The Gospel: Trick or Treat?

The day is finally here! Today marks the 500th anniversary of the Reformation! Unfortunately, Reformation Day also falls on the same day as Halloween, so it gets overshadowed every year. Whilst we Lutherans remember the heart of the Reformation on this day as being justification by faith, kids are running around in their costumes, knocking door to door, and exclaiming, “Trick or treat!” An interesting phrase, if you think about it. It’s an exclamation, but it’s also a question: “Trick, or treat?” Where did this come from?

Halloween originates from an archaic, pre-Christian Celtic festival called Samhain (about 2,000 years ago). On the night of October 31, the Celts believed the dead returned to earth on this day, so they gathered to light large fires and offer sacrifices in order to appease the dead. Sometimes the Celts would wear costumes composed of animal skins in order to ward off evil spirits. The Celts believed they tricked the evil spirits and the “treat,” so to speak, was not being harmed by them. Several centuries later, going into the Middle Ages, this costume wearing developed into people dressing likes ghosts and demons and other creatures whilst performing tricks in trade for food and drinks. They exchanged tricks for treats—hence trick-or-treating. 

So, in a very brief history, that’s where trick-or-treating comes from. There’s more to it, but that’s the basic origin of it. Today, children don’t perform a trick in exchange for treats, but the purpose of Halloween today is, in a way, to “trick” a person into thinking you’re Frankenstein, Michael Myers from Halloween, or a Power Ranger. And as a reward for your “trick” you get a treat—candy, unless you stumble across the cheapskates who give you an apple and some floss. In other words, you get free candy—free treats—in the trickery of pretending to be something you’re not. It sounds weird when I put it that way, but that’s what Halloween is.

What does this have to do with Reformation Day aside from it falling on the same day as Halloween? For Lutherans, at the heart of the Reformation is the doctrine of justification by faith, which is the core of the Gospel message. But this message is awfully difficult to believe. I’m not talking about the belief in Jesus being a real person or that He was resurrected from the dead, but the belief that Jesus actually died for our sins and by his death justifies us before God. The Gospel message of justification by faith is: The evidence against you is great; the only thing you can do when you stand before God is to plead guilty of all your sins and face its punishment of death and eternal condemnation. But God sent His only dear Son, Jesus Christ, to take your place; on Him your sins were laid, and on you He laid His righteousness with the cost of His body and blood. By the redemption of His blood all your debts have been paid in full.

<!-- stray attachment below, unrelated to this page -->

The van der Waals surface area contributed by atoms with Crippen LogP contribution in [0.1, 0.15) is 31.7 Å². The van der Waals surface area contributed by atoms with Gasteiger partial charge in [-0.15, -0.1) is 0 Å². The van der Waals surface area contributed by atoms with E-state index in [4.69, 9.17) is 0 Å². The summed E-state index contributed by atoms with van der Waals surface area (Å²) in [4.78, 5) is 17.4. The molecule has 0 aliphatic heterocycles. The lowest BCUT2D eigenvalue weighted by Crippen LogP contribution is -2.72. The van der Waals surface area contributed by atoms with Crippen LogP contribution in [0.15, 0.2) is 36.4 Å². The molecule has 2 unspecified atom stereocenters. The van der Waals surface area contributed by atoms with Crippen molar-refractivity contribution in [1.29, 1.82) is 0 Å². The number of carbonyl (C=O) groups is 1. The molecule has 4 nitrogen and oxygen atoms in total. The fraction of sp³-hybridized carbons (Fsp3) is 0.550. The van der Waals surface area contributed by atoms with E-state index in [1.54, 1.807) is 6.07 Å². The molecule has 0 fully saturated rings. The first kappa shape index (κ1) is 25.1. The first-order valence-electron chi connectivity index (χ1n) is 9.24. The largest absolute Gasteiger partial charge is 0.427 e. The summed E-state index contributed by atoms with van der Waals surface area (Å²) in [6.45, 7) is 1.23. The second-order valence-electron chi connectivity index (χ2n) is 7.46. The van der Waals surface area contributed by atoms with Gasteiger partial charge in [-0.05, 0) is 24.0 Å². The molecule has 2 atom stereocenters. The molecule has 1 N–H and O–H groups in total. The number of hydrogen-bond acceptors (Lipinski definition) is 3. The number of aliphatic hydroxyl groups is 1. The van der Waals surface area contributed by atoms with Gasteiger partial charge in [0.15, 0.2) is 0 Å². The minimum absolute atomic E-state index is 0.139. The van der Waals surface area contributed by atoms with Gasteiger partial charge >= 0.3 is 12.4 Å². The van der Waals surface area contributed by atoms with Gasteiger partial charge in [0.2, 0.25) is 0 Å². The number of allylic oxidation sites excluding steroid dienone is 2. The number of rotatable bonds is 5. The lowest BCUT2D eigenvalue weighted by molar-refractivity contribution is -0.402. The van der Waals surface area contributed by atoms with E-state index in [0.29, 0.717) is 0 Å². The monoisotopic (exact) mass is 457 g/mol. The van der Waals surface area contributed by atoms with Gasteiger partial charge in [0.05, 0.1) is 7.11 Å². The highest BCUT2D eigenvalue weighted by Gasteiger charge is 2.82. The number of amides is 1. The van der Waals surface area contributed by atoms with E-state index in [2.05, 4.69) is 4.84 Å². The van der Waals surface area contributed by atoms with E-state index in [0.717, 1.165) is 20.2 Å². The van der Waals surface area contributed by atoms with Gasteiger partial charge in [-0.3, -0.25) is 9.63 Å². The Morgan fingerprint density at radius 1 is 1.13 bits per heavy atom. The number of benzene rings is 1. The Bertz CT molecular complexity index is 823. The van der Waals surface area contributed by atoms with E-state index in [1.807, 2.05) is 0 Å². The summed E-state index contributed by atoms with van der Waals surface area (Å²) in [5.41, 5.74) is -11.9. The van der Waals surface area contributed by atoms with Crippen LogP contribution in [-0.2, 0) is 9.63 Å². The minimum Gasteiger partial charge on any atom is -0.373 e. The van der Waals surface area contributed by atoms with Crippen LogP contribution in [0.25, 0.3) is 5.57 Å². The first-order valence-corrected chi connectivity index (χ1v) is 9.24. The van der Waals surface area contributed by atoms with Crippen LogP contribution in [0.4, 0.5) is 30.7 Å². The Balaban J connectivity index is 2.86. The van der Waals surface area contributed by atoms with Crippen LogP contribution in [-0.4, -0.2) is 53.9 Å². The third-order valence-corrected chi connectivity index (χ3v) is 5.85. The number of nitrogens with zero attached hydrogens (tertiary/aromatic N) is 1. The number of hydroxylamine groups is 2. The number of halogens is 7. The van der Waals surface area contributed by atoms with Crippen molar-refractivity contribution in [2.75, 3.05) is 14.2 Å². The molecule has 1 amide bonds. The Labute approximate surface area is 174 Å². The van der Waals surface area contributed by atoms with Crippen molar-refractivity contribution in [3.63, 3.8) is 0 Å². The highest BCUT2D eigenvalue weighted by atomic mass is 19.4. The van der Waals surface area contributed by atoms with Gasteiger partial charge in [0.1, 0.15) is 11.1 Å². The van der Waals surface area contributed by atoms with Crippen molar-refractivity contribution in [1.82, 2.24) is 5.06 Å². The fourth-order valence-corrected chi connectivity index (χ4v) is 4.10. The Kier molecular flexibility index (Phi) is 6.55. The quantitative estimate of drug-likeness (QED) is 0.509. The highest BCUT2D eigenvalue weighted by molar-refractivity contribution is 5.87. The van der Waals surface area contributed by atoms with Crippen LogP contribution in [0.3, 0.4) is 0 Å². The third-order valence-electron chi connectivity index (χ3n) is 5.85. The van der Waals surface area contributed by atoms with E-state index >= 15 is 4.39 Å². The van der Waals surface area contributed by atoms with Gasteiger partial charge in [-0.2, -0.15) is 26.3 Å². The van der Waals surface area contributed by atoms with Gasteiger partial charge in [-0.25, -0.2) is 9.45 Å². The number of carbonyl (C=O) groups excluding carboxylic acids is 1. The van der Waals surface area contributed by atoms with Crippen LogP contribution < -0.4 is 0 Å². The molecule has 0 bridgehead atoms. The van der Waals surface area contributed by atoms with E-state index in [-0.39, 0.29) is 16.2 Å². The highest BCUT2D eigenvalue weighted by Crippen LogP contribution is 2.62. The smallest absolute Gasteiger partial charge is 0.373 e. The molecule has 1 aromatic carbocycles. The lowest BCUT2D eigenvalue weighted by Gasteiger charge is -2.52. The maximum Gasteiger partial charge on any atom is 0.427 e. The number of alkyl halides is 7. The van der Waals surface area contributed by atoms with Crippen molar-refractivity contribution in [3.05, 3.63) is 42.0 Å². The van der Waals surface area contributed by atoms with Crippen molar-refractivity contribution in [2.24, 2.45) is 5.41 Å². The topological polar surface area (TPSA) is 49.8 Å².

That’s crazy. Would God really send His only Son to die for us? Did God really die in the God-man Christ? That’s the Gospel? Is this some sort of trick? Or is it a treat? The Gospel seems like a trick. Christianity seems like some kind of tricky scheme. Pastors and evangelists seem like those annoying salesmen walking door to door—or those annoying telemarketers—trying to sell you something cheap in order to make you feel better about yourself. There is (false) Christianity out there that’s like that, but that’s not the Gospel. The Gospel is that your life has been redeemed by God’s own blood in the God-man Jesus Christ, who has set you free from sin and you now have complete freedom to no longer live as a slave to sin and freedom to live for your neighbour (Romans 6; Ephesians 2:10).

The Gospel seems like a trick to us because we are suspicious of anything that comes free. To us, anything that’s free comes with strings attached. When someone gives us free coffee we squint our eyes and say, “What have I done to deserve this,” or, “What do I have to do to deserve this?” The answer, as far as the Gospel is concerned, is NOTHING! You have done nothing to deserve eternal life in Jesus Christ and there is nothing you can do to earn it. Eternal life has been given to you as a treat—a free gift. “For by grace you have been saved through faith. And this is not your own doing; it is the gift of God, not a result of works, so that no one may boast” (Ephesians 2:8-9). 

It’s not a trick; it’s a treat. Faith is not synergism, as Arminians claim. That is a trick—that we somehow have some participation in our salvation. No, salvation is a treat (monergism)—that sweet forgiveness of sins we taste in the Lord’s Supper given to us freely at no cost of our own and no effort on our part. We are too fickle and weak to do anything, for we were dead in our sin (Ephesians 2:1). God does all the work, for His Word is efficacious to bring about His will in our lives. So, on this 500th anniversary of the Reformation, if you are in doubt, remember that the Gospel is no trick. It is the sweetest treat you will ever taste upon your lips as you partake in His Supper as an eternal member of God’s family.

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